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D.

Tetrasticha Dicola. 16. Alcmanium. Latine, p. 91. 17. Asclepiadeum Secundum. Latine, pp. 37, 41, 53, 197, 219, 291. 18. Asclepiadeum Quartum. Latine, p. 81. 19. Archilochium Primum. Latine, pp. 205, 265. 20. Archilochium Secundum. Latine, pp. 217, 221. 21. Archilochium Tertium. Latine, p. 229.

Archilochium Quartum. Latine, pp. 19, 275. 23. Pythiambicum Primum. Latine, pp. 7, 141, 285, 293. 24. Pythiambicum Secundum. Latine, pp. 49, 299. 25. Sapphicum Minus. Latine, pp. 45, 57, 99, 201, 225, 331. 26. Sapphicum Maius. Latine, pp. 183, 245. 27. Hipponacteum, Latine, pp. 95, 281. 28. Strophe Glyconea Catulliana. Latine, pp. 47, 235.

22.

E. Tetrasticha Tricola. 29. Asclepiadeum Tertium. Latine, pp. 29, 185, 199, 223, 309.

30. Alcaicum. Latine, pp. 25, 61, 73, 113, 114, 125, 129, 139, 159, 177, 215, 241, 271, 321.

31. Strophe Scolii Harmodiani apud Athenaeum xv. Graece, pp.

9, 59, 265.

F. Systemata.
32. Iambicum Dimetrum. Graece, pp. 135, 333.

33. Anapaesticum Dimetrum. Graece, pp. 1, 65, 67, 77, 103, 115, 169, 255, 287, 289: Latine, pp. 175, 335.

34. Ionicum a Minore. Latine, p. 27.

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Naiadum pulcerrima.
Sabrina fair, ,
Listen, where thou art sitting
Under the glassy, cool, translucent wave,

In twisted braids of lilies knitting
The loose train of thy amber-dropping hair ;

Listen, for dear honour's sake,
Goddess of the silver lake,

Listen, and save!

MILTON.

Δια Σαβρίνη, κλυθ' ίνα θακεις
υπ' αθερμάντου ρεύματος αυγαϊς
λείριο υφαίνουσηλεκτροχόοις
χλιδαναΐσι κόμαις πλέκος ευανθές:
της παρθενίας εί τι μέλει σοι,
πότνια λίμνας αργυροείδους
άρχουσα θεά, δεύρ' επακούσαι σ'

αντιβολούμεν
και σώτειραν προφανήναι.

T. V.

My Native Stream.
Pure stream, in whose transparent wave
My youthful limbs I wont to lave,
No torrents stain thy limpid source,
No rocks impede thy dimpling course :
Devolving from thy parent lake,
A charming maze thy waters make,
By bowers of birch, and groves of pine,
And hedges flowered with eglantine.

Still on thy banks, so gaily green,
May numerous herds and flocks be seen,
And lasses chanting o'er the pail,
And shepherds piping in the dale,
And ancient faith that knows no guile,
And industry embrowned with toil,
And hearts resolved, and hands prepared,
The blessings they enjoy to guard.

SMOLLETT.

Melody.
How dear to me the hour when daylight dies,

And sunbeams melt along the silent sea !
For then sweet dreams of other days arise,

And memory breathes her vesper sigh to thee. And as I watch the line of light that plays

Along the smooth wave toward the burning west, I long to tread that golden path of rays, And think 'twould lead to some bright isle of rest.

MOORE.

To Sir Luckless Woo-all. Sir Luckless, troth, for Luck's sake pass by one; He that woos every widow, will get none.

B. JONSON.

Purior electro Campum petit Amnis.
Rivule, qvo memini puerum me saepe lavari,

Purior electro splendidiorqve vitro,
Tu sine montanis torrentibus et sine saxis

Curris inoffensas lubrica lympha vias ;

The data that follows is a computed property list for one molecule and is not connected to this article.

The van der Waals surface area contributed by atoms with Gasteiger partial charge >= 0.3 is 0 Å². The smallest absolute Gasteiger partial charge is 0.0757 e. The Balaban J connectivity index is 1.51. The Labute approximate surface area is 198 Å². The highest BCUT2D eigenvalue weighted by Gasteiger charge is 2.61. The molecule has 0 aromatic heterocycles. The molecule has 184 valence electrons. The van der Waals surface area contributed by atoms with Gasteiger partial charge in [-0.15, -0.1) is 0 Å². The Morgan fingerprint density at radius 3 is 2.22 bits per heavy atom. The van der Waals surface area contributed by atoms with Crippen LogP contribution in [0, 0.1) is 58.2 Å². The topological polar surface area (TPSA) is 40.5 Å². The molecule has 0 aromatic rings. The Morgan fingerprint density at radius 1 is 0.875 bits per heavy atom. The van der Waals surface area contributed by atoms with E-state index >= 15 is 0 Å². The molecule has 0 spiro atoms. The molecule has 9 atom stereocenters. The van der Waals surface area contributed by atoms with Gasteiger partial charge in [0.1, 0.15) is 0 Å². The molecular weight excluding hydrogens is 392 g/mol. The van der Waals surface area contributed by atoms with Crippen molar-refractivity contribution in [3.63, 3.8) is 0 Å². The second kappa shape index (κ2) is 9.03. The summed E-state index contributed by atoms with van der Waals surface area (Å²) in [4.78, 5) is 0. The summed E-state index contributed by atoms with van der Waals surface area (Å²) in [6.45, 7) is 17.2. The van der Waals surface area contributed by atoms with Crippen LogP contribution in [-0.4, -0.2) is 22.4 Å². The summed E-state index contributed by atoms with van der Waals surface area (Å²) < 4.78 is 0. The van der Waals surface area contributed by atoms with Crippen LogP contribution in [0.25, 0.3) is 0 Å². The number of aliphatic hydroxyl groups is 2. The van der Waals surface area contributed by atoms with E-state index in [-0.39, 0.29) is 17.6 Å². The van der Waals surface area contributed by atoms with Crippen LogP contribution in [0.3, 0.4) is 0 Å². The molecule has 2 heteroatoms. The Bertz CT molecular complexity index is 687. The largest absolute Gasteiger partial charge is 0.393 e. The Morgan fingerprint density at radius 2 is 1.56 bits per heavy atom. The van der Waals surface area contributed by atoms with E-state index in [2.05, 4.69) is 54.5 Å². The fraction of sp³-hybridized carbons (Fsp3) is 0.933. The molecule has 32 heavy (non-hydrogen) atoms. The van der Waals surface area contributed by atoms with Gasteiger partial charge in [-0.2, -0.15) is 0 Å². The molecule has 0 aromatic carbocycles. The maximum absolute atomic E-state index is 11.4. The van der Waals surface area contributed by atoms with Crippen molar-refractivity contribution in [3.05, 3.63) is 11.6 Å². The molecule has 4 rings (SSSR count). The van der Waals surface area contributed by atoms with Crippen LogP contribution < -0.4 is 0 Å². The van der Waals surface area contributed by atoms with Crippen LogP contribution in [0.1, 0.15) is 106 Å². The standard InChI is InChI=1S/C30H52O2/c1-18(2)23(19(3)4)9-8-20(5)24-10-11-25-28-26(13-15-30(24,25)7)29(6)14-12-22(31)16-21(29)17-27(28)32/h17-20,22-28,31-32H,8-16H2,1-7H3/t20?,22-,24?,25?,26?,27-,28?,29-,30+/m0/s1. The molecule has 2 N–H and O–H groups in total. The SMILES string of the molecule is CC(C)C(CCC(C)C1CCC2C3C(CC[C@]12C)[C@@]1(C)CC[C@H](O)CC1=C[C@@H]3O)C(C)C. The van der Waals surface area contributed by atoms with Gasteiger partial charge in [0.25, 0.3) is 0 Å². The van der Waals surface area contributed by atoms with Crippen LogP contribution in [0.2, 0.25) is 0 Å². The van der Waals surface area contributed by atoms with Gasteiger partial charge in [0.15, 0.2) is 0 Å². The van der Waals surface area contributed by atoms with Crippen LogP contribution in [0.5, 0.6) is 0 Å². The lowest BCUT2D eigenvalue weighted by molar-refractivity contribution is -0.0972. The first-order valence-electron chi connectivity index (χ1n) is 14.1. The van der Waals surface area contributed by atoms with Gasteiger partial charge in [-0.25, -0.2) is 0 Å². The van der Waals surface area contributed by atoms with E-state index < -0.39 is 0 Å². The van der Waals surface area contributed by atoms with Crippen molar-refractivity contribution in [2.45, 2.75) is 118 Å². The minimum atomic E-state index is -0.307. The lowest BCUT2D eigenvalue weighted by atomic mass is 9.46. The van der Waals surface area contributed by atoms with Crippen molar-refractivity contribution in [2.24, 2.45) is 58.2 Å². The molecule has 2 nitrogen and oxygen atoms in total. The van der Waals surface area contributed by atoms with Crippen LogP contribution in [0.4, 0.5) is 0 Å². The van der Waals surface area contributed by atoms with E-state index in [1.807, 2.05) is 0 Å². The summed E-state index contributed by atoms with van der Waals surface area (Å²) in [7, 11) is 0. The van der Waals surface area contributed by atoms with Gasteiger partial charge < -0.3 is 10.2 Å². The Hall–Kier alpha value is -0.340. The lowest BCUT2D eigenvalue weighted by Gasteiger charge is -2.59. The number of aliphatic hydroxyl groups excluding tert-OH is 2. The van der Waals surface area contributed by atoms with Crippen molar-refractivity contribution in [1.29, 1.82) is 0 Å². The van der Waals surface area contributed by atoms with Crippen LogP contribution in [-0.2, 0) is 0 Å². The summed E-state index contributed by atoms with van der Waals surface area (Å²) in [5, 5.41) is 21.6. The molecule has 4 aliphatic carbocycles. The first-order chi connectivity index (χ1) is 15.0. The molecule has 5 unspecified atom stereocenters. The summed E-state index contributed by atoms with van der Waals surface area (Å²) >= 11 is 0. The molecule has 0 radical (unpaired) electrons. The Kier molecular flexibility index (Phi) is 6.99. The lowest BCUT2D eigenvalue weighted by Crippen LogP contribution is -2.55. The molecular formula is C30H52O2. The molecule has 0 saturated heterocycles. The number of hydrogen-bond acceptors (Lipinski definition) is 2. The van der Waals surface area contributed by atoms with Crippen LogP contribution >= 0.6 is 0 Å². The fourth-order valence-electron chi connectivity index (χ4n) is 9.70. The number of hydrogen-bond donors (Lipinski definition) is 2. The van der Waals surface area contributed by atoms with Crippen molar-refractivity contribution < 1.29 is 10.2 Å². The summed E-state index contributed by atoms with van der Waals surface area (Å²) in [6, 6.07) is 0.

Te primos latices de matre palude trahentem

Dulcibus illecebris daedalus error agit,
Aut ubi betullae frondet nemus, aut ubi pinus,

Saeptave pensilibus luxuriosa rosis.
Sic semper tibi riparum per amoena vireta

Mille boves passim, mille vagentur oves:
Et tibi non desint nymphae ad mulctrale canentes,

Laetaqve pastorum vallis arundinibus : Et te prisca fides et nescia fallere virtus

Et labor assiduo sole perustus amet, Cordaqve coniurata virum dextraeqve paratae

Custodire, qvibus iure fruuntur, opes.

T. S. E.

Qvid Vesper serus vehat. Tempora qvam redeunt moriturae grata diei,

Cum radii in tacitas dissoluuntur aqvas; Somnia tum referunt exactos dulcia soles,

Meqve tui memorem, vita, dolere iuvat. Dumqve ego contemplor tremula freta consita luce,

Levis ubi Hesperiis ignibus unda rubet, Mens avet aurato vestigia ponere tractu,

Transqve vias solis rapta qviete frui.

K..

Πάντα και ουδέν. . Praetereas unam, Luci, lucrabere : cuivis

Qvi procus est viduae, nubere nulla solet.

R. S.

Full soon

There was War in Heaven. He on his impious foes right onward drove, Gloomy as night: under his burning wheels The stedfast empyrean shook throughout, All but the throne itself of God. Among them he arrived, in his right hand Grasping ten thousand thunders, which he sent Before him, such as in their souls infixed Plagues. They, astonished, all resistance lost, All courage; down their idle weapons dropt. O’er shields and helms and helmed heads he rode Of thrones and mighty seraphim prostrate, That wished the mountains now might be again Thrown on them as a shelter from his ire. Nor less on either side tempestuous fell His arrows, from the fourfold-visaged Four Distinct with eyes, and from the living wheels Distinct alike with multitude of eyes. One spirit in them ruled, and every eye Glared lightning, and shot forth pernicious fire Among the accursed, that withered all their strength, And of their wonted vigour left them drained, Exhausted, spiritless, afflicted, fallen. Yet half his strength he put not forth, but checked His thunder in mid volley; for he meant Not to destroy, but root them out of heaven. The overthrown he raised; and as a herd Of goats or timorous flock together thronged, Drove them before him thunderstruck, pursued With terrors and with furies to the bounds And crystal wall of heaven, which, opening wide, Rolled inward, and a spacious gap disclosed Into the wasteful deep. The monstrous sight Struck them with horror backward, but far worse Urged them behind; headlong themselves they threw

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